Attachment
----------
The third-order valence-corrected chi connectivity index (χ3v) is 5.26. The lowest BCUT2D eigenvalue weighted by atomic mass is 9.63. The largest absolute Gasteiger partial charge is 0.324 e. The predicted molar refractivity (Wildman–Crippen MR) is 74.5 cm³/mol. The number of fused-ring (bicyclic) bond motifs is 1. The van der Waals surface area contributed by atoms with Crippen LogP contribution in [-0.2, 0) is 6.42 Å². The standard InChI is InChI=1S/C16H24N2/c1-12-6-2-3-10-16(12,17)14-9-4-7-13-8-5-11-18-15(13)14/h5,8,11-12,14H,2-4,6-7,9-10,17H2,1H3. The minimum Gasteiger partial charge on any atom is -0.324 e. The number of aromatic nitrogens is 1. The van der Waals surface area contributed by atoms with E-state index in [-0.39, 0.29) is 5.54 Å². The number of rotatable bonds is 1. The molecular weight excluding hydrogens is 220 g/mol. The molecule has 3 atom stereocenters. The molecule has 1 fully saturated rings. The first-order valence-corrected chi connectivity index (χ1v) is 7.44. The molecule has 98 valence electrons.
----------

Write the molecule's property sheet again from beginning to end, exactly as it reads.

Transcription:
The third-order valence-corrected chi connectivity index (χ3v) is 5.26. The lowest BCUT2D eigenvalue weighted by atomic mass is 9.63. The largest absolute Gasteiger partial charge is 0.324 e. The predicted molar refractivity (Wildman–Crippen MR) is 74.5 cm³/mol. The number of fused-ring (bicyclic) bond motifs is 1. The van der Waals surface area contributed by atoms with Crippen LogP contribution in [-0.2, 0) is 6.42 Å². The standard InChI is InChI=1S/C16H24N2/c1-12-6-2-3-10-16(12,17)14-9-4-7-13-8-5-11-18-15(13)14/h5,8,11-12,14H,2-4,6-7,9-10,17H2,1H3. The minimum Gasteiger partial charge on any atom is -0.324 e. The number of aromatic nitrogens is 1. The van der Waals surface area contributed by atoms with E-state index in [-0.39, 0.29) is 5.54 Å². The number of rotatable bonds is 1. The molecular weight excluding hydrogens is 220 g/mol. The molecule has 3 atom stereocenters. The molecule has 1 fully saturated rings. The first-order valence-corrected chi connectivity index (χ1v) is 7.44. The molecule has 98 valence electrons.